Like GNU arch, and unlike Subversion, Monotone takes a distributed approach to version control. Monotone uses SHA-1 hashes to identify specific files or groups of files, as with Git and Mercurial, in place of linear revision numbers. Each participant maintains their own revision history, stored in a local SQLite database.


Prior to some heavy optimisation in revision 0.27, Monotone's emphasis on correctness over optimisation was often blamed for poor initial experiences. The first action of a new user is often to synchronize (clone) a large existing Monotone database, an action which often took hours for large databases, due to the extensive validation and integrity checking which Monotone performs when revisions are moved through the network. Once the initial (clone) database is populated, subsequent actions usually proceed more rapidly. As of July 2010, there is still room for further optimisation on some rarer functions.[citation needed]


Monotone is especially strong in its support for a diverge/merge workflow, which it achieves in part by always allowing commit before merge.[8]


Although Monotone originally supported a variety of networking protocols for synchronizing trees, it now exclusively uses a custom protocol called netsync, which is more robust and efficient, and shares some conceptual ground with rsync and cvsup. (However, as of version 0.27, it is possible to use the netsync protocol over any stream, notably including ssh connections.) Netsync has its own IANA-assigned port (4691) and older versions of it are supported by a Wireshark plug-in for traffic analysis. There is no separate Monotone server because any Monotone client can act as a server.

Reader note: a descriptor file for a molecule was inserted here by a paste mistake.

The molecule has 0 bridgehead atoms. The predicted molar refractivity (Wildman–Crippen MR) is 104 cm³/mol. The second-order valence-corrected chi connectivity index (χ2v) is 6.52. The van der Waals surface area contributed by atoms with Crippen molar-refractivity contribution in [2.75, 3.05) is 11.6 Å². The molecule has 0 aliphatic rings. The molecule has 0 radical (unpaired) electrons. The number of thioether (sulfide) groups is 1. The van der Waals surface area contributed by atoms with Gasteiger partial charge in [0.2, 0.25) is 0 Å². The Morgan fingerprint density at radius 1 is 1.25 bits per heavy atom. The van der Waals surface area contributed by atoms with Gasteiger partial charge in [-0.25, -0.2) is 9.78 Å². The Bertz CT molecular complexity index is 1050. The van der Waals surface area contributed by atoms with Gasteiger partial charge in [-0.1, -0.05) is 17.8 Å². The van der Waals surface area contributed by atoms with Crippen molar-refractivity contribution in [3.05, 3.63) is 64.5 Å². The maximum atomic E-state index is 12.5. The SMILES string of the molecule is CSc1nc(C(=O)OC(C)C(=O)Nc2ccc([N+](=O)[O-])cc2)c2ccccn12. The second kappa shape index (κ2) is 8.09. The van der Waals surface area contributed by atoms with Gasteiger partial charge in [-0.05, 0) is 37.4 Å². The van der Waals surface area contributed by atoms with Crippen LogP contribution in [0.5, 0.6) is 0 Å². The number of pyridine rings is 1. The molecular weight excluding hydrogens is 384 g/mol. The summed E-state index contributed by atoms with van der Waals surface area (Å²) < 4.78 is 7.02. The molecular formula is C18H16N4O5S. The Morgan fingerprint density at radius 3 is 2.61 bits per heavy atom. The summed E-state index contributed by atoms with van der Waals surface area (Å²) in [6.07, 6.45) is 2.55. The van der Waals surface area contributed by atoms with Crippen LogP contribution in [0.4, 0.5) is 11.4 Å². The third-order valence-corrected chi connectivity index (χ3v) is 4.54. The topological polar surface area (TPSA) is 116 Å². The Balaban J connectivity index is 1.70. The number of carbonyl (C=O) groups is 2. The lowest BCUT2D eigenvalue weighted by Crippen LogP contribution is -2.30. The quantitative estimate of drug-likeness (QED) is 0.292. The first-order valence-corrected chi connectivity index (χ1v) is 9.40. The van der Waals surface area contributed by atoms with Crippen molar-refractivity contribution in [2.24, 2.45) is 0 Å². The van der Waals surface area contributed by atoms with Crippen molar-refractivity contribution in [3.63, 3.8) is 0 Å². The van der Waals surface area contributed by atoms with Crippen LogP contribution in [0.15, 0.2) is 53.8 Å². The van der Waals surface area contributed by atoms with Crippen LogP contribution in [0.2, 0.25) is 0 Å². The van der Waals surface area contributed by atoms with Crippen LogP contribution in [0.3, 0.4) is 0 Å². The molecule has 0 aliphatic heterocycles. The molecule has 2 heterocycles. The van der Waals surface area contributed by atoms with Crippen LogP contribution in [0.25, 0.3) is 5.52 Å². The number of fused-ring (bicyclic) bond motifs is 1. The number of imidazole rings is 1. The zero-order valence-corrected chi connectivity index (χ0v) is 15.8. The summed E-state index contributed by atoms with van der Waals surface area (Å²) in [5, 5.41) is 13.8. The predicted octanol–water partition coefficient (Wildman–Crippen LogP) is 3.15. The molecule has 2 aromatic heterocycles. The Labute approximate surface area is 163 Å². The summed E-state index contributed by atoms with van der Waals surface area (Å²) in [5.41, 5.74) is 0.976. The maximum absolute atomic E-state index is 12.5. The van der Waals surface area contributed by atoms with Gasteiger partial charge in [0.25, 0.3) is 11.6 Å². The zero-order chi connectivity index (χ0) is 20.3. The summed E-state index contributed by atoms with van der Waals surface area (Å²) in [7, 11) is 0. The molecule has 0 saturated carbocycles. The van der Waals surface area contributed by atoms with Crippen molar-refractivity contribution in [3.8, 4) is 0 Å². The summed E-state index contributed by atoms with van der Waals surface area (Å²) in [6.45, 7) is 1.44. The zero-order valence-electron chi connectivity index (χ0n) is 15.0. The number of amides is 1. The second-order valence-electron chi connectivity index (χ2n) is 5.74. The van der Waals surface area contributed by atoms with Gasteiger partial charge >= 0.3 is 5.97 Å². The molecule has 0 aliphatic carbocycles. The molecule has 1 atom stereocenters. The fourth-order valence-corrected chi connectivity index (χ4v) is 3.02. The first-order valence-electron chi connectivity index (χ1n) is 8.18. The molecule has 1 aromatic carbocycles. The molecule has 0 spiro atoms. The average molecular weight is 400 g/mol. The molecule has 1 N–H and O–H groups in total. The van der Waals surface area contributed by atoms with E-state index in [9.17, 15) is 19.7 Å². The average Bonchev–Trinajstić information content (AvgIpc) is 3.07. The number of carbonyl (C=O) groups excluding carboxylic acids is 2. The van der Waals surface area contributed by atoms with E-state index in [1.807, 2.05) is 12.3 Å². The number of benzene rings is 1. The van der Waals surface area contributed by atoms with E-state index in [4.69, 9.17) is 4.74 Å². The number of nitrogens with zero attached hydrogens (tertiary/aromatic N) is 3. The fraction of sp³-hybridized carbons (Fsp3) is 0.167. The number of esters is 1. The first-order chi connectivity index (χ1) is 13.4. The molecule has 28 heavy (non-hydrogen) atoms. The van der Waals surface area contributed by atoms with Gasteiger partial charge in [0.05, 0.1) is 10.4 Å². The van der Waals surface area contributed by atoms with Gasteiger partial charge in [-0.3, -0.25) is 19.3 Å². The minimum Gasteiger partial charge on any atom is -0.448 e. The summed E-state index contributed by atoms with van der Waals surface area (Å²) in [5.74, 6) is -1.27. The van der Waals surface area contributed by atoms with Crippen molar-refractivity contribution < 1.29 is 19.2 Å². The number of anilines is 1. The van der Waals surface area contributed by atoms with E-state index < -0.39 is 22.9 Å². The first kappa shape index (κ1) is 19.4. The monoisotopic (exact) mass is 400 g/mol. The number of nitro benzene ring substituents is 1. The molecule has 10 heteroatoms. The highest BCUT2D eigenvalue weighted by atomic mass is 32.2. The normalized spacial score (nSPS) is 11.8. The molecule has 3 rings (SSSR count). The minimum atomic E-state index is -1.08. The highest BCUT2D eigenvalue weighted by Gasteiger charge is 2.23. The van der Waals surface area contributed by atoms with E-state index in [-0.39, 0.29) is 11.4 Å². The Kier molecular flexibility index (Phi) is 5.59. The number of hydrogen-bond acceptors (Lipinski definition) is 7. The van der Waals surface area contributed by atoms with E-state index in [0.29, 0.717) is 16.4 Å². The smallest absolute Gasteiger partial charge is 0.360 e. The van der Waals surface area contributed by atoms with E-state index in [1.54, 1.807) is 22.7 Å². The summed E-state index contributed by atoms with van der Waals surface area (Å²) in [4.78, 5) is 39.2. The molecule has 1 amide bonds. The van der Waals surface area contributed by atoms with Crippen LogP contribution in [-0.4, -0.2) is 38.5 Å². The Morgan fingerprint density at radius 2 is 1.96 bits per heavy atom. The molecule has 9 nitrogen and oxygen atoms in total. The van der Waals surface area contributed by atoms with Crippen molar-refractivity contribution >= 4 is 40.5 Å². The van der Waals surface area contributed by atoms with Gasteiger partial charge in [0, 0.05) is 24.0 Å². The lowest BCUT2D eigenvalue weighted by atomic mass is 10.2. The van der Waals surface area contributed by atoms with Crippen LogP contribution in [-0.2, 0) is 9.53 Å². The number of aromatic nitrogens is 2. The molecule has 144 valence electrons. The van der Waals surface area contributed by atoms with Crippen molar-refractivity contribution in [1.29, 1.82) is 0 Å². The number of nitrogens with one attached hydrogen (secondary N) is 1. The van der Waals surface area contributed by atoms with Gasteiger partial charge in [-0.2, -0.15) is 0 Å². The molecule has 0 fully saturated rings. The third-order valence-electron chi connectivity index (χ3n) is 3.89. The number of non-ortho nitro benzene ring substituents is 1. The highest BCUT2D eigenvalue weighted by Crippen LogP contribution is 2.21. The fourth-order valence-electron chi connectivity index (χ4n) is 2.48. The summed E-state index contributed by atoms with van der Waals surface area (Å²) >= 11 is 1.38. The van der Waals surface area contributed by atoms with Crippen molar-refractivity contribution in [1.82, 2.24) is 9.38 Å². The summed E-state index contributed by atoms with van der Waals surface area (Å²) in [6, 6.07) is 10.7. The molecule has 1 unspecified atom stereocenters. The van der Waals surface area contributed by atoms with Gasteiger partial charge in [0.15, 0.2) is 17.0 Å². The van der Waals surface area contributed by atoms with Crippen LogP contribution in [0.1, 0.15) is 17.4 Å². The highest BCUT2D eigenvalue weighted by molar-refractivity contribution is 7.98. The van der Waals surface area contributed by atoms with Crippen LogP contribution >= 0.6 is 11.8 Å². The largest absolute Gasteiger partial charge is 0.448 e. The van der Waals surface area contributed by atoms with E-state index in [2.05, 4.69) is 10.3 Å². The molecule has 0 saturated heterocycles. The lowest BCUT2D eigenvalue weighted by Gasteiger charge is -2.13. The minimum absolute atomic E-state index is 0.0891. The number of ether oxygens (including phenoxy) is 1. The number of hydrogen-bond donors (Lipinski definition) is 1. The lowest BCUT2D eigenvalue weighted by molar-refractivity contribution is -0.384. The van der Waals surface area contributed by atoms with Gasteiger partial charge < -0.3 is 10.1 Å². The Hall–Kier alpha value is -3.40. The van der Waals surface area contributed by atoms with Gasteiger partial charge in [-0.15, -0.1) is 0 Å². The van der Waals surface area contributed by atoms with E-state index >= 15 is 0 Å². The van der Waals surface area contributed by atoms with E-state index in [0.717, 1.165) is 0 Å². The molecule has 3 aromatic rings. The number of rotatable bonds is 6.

Other features

Other features of Monotone include:


This section needs to be updated. Please help update this article to reflect recent events or newly available information. (October 2021)

As of January 2008, possible drawbacks of Monotone include:


Monotone is implemented in modern-dialect C++ on top of the Boost library, the Botan cryptography library, and the SQLite database library. Monotone supports customization and extension via hook functions written in the Lua programming language. The monotone build process is automated with BuildBot and includes extensive regression tests.

See also


  1. ^ "NEWS". May 4, 2014. Retrieved July 16, 2019.
  2. ^ "7 Version Control Systems Reviewed". September 18, 2008. Retrieved 2010-11-01.
  3. ^ What are rosters
  4. ^ a b Linus Torvalds (April 6, 2005). "LKML: Linus Torvalds: Kernel SCM saga". LKML.
  5. ^ Linus Torvalds (2007-09-06). "Re: [RFC] Convert builin-mailinfo.c to use The Better String Library". GMANE. Archived from the original on 2016-02-06.
  6. ^ David Woodhouse (2005-04-07). "LKML: David Woodhouse: Kernel SCM saga". Retrieved 2017-02-23.
  7. ^ Linus Torvalds (April 7, 2005). "LKML: Linus Torvalds: Re: Kernel SCM saga". LKML.
  8. ^ "Dealing with a Fork - monotone documentation". Retrieved 2010-11-21.